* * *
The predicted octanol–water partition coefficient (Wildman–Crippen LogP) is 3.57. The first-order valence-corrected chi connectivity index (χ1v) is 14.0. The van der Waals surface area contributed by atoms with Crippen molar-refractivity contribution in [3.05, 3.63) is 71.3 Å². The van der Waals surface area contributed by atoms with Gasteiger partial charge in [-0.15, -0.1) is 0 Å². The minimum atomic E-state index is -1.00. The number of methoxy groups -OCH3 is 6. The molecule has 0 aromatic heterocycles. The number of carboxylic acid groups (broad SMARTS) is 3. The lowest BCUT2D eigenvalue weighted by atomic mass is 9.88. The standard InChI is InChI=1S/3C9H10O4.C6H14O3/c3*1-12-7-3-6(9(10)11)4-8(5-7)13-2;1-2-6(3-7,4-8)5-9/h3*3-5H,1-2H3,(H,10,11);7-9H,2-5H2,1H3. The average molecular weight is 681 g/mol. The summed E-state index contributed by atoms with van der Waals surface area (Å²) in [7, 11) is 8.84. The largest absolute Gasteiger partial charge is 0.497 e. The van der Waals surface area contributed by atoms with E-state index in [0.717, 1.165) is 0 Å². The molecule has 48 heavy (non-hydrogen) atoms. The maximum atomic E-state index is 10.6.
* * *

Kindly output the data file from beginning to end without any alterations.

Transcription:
The predicted octanol–water partition coefficient (Wildman–Crippen LogP) is 3.57. The first-order valence-corrected chi connectivity index (χ1v) is 14.0. The van der Waals surface area contributed by atoms with Crippen molar-refractivity contribution in [3.05, 3.63) is 71.3 Å². The van der Waals surface area contributed by atoms with Gasteiger partial charge in [-0.15, -0.1) is 0 Å². The minimum atomic E-state index is -1.00. The number of methoxy groups -OCH3 is 6. The molecule has 0 aromatic heterocycles. The number of carboxylic acid groups (broad SMARTS) is 3. The lowest BCUT2D eigenvalue weighted by atomic mass is 9.88. The standard InChI is InChI=1S/3C9H10O4.C6H14O3/c3*1-12-7-3-6(9(10)11)4-8(5-7)13-2;1-2-6(3-7,4-8)5-9/h3*3-5H,1-2H3,(H,10,11);7-9H,2-5H2,1H3. The average molecular weight is 681 g/mol. The summed E-state index contributed by atoms with van der Waals surface area (Å²) in [7, 11) is 8.84. The largest absolute Gasteiger partial charge is 0.497 e. The van der Waals surface area contributed by atoms with E-state index in [0.717, 1.165) is 0 Å². The molecule has 48 heavy (non-hydrogen) atoms. The maximum atomic E-state index is 10.6.